One of the weirdest things about blogging is that not everyone wants to leave comments. I’d love that as much as anything, but what sometimes happens is people will send an email to tell you things or to ask you questions. I take that as a compliment, especially since no one has sent me anything bad yet.
There’s one question I get more often than any other. The odd thing is that I get this same question outside of this blog. I get it on my other blog. I used to get it from my newsletters. I got it from people in organizations I used to belong to. And I always get it from some of my friends, because I tend to chronicle my life and then share my stories with all my friends, these days more often on Facebook.
I’m betting some of you would have loved to have been on my personal mailing list when I talked about different things that happened to me while I was traveling all over the country. If that’s not good enough, how I, as a five year old child, walked away from a crowd in downtown Japan and went on my own adventure, while teachers scrambled to find me. Wait; I made a video about that:
Anyway, that question is: “How can you be such a prolific writer?” Well, it’s just what I do. 🙂
As some of you may know, I’ve written two books on leadership called Embrace The Lead and Leadership Is/Isn’t Easy I’ve got another books in the works as well as the beginning of an online course, but who knows when I’ll finish those. I’ve written tons of articles in multiple places on a variety of subjects, and I’ve been published in a few national magazines and newsletters. I wish I could get more people to pay me for writing, because there’s nothing I’d rather spend time doing, other than playing poker. 🙂 And I just wrote a momentous article on my business blog celebrating my 20th year of self employment (if you go to it before 10 tonight you won’t be able to see it) that’s over 8,300 words; yeah, I did that!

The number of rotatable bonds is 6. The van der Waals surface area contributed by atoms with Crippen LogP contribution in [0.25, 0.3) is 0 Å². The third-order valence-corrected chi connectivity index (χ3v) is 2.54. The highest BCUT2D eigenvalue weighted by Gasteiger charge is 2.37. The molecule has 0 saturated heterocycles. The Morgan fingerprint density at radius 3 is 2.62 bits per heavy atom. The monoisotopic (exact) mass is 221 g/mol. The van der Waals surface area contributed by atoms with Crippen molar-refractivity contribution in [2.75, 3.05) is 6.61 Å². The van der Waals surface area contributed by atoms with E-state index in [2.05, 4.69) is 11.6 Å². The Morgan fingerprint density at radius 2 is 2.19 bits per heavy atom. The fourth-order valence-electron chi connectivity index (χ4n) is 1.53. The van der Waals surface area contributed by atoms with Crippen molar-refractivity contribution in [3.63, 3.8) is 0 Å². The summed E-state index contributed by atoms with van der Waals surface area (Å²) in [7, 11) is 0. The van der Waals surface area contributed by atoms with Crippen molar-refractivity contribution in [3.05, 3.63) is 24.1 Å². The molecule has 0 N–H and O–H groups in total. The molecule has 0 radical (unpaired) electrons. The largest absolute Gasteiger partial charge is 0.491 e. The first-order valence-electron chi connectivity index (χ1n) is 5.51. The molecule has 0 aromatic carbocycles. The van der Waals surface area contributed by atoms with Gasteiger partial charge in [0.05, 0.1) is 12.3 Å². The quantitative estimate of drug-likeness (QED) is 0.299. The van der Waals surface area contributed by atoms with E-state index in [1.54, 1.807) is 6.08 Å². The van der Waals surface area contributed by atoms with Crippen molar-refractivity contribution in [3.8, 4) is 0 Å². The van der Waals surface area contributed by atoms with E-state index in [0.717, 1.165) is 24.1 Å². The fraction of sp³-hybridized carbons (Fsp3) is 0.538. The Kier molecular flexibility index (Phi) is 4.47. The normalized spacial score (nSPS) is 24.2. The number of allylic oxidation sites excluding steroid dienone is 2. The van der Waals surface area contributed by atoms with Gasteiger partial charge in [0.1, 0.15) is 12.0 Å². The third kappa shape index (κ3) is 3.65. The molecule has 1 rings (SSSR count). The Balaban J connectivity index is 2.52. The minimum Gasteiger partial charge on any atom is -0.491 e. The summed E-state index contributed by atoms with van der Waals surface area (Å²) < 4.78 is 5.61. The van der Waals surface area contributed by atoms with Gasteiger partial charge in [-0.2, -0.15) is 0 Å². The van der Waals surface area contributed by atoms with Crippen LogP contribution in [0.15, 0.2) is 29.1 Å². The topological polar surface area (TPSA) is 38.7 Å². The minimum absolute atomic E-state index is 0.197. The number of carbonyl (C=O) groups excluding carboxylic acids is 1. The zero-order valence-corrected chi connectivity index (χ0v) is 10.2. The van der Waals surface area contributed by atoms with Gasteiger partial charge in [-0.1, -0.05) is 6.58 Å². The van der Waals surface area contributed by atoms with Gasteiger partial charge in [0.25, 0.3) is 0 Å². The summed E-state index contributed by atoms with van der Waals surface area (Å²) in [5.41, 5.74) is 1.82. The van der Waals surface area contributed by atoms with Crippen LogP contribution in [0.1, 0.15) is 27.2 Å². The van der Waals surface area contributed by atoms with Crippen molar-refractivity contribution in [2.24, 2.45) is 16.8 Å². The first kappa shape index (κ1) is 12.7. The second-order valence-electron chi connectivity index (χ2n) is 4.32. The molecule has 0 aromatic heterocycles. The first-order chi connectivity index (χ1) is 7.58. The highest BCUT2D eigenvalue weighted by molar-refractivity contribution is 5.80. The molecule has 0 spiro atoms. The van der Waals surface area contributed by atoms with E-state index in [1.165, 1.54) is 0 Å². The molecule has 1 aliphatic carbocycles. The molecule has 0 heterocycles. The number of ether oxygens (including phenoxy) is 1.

Enough of the self promotion. How does one go about being a prolific writer? How does one come across so many ideas to write about?
I like to think of myself as someone whose real business is the accumulation of knowledge. Other than geography, geology and entomology, I have this insatiable thirst for knowledge. I just want to know things.
I also like to think I have a discerning eye for being able to step outside of a situation and view it as a story. Sometimes I write about them; sometimes I do a video. Eventually the stories cross into each other so everyone gets a shot at seeing them.
After I’ve accumulated some knowledge, and after I’ve had time to digest an event as a story in my mind, I love sharing my thoughts and happenings with others. Maybe my goal should be in storytelling, because I just love to tell my tales and share information as much as I can.
Getting back to the point, which is how you can become a prolific writer yourself. Here are five ways you can become a prolific writer:
* Write like you talk – I see many blogs where people seem to be trying to figure out how to write rather than just writing. Most of the time when I sit down to write, I write directly into blog, real time, and I don’t stop until I’ve written the entire thing.
Most of my posts take between 5 and 10 minutes to write; that’s about all. It takes a little longer to finish if I’m adding backlinks, which is always a smart thing to do if you can, but otherwise, my posts are usually done fairly quickly. Even most of my very long posts have been written that way, though that 8,300 word article took almost 6 hours!
When you write, whether it’s short or long, ask yourself if you’ve written in your voice. With short posts, ask yourself if that’s how you would present yourself if someone was sitting with you and talking to you. If you’re writing a long post, do the same thing.
* Think of every situation as a story – Who doesn’t love hearing or telling a good story? The truth of life is that almost every moment of interaction with someone else can be told later on as a pretty good story. Many of my latest stories are related to my shoulder surgery in the middle of March, followed a week later by my mother having to go into the hospital. Even when things are a mess, they can make some interesting stories with funny parts here and there.